This book asks scholars to reexamine international conflict and its management—in order to move the field toward directly theorizing about and examining the interdependence between conflict events and conflict management attempts.
Despite decades of work, research on international conflict and its management remains siloed in three fundamental ways. First, scholars do not thoroughly address international conflict dynamics within studies of conflict management, even though the former give rise to the latter. Second, existing work generally investigates one conflict management strategy (e.g., mediation) at the expense of others (e.g., adjudication). These strategies, however, are not independent of one another; they exist on a single menu from which potential third parties choose. Third parties therefore implicitly—if not explicitly—consider and select among the various strategies when deciding how to manage a conflict, thereby inviting and incorporating comparisons. Finally, researchers tend to treat conflict management efforts—even within the same conflict—as independent events, even though some efforts (e.g., adjudication or arbitration) follow and explicitly relate to other, earlier efforts (e.g., an earlier negotiation or mediation). In short, elements of sequencing and interaction influence conflict management, even as scholars rarely consider such elements.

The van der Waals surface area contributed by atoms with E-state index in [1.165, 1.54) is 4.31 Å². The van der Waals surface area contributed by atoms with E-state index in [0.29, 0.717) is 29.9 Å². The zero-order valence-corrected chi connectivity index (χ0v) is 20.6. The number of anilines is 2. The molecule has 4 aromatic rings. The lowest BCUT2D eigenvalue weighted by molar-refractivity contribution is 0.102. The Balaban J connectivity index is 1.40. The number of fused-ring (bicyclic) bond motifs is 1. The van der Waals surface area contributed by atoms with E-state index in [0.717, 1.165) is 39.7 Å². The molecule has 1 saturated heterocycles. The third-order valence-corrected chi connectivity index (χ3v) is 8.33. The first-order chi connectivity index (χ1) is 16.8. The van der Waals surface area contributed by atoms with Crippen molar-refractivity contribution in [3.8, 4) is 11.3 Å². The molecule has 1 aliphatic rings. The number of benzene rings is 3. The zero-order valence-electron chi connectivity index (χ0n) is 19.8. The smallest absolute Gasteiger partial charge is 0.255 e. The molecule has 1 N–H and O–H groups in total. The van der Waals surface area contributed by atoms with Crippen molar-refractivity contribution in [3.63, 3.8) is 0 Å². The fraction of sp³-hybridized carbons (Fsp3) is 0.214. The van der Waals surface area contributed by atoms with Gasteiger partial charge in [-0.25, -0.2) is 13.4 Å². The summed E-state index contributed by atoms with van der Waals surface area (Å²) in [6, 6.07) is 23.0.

This book will be of great value to scholars and researchers of Political Science, International Relations and Conflict Management and Resolution. The chapters in this book were originally published as a special issue of International Interactions.
1. Making trains from boxcars: studying conflict and conflict management interdependencies
Andrew P. Owsiak, J. Michael Greig and Paul F. Diehl
2. Conflict management trajectories: theory and evidence
Andrew P. Owsiak
3. Examining conflict management technique sequences in international claims
Zorzeta Bakaki and Marius Mehrl
4. Helping without hurting: ameliorating the negative effects of humanitarian assistance on civil wars through mediation
J. Michael Greig
5. The business of peace: understanding corporate contributions to conflict management
Molly M. Melin
6. Extant commitment, risk, and UN peacekeeping authorization
Rebecca Cordell, Thorin Wright and Paul F. Diehl
7. United Nations peace initiatives 1946-2015: introducing a new dataset
Govinda Clayton, Han Dorussen and Tobias Böhmelt
8. Interactions among conflict management techniques: extending the breadth and depth of the framework
Daniel Druckman and Susan Allen